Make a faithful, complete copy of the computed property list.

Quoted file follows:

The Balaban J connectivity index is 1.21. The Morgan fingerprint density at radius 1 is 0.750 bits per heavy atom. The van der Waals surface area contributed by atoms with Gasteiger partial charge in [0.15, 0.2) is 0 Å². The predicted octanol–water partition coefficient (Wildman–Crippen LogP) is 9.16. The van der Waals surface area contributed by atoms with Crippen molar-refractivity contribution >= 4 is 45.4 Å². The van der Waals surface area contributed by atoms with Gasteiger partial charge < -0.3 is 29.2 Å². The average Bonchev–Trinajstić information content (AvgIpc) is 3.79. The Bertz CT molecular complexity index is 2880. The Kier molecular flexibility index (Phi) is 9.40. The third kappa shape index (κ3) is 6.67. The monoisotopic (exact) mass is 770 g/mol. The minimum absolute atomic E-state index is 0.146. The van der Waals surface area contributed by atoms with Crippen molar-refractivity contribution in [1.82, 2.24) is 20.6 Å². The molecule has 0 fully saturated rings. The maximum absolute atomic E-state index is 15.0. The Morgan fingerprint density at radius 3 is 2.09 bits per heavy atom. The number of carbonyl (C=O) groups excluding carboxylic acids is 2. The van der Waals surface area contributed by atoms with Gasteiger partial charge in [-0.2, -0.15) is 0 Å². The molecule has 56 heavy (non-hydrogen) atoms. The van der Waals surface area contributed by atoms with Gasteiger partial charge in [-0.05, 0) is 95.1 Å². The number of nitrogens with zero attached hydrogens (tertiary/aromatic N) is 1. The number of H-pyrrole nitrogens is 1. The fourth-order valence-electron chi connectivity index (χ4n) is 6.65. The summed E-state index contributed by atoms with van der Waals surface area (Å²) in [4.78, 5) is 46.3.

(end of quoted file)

The Balaban J connectivity index is 1.21. The Morgan fingerprint density at radius 1 is 0.750 bits per heavy atom. The van der Waals surface area contributed by atoms with Gasteiger partial charge in [0.15, 0.2) is 0 Å². The predicted octanol–water partition coefficient (Wildman–Crippen LogP) is 9.16. The van der Waals surface area contributed by atoms with Crippen molar-refractivity contribution >= 4 is 45.4 Å². The van der Waals surface area contributed by atoms with Gasteiger partial charge < -0.3 is 29.2 Å². The average Bonchev–Trinajstić information content (AvgIpc) is 3.79. The Bertz CT molecular complexity index is 2880. The Kier molecular flexibility index (Phi) is 9.40. The third kappa shape index (κ3) is 6.67. The monoisotopic (exact) mass is 770 g/mol. The minimum absolute atomic E-state index is 0.146. The van der Waals surface area contributed by atoms with Crippen molar-refractivity contribution in [1.82, 2.24) is 20.6 Å². The molecule has 0 fully saturated rings. The maximum absolute atomic E-state index is 15.0. The Morgan fingerprint density at radius 3 is 2.09 bits per heavy atom. The number of carbonyl (C=O) groups excluding carboxylic acids is 2. The van der Waals surface area contributed by atoms with Gasteiger partial charge in [-0.2, -0.15) is 0 Å². The molecule has 56 heavy (non-hydrogen) atoms. The van der Waals surface area contributed by atoms with Gasteiger partial charge in [-0.05, 0) is 95.1 Å². The number of nitrogens with zero attached hydrogens (tertiary/aromatic N) is 1. The number of H-pyrrole nitrogens is 1. The fourth-order valence-electron chi connectivity index (χ4n) is 6.65. The summed E-state index contributed by atoms with van der Waals surface area (Å²) in [4.78, 5) is 46.3.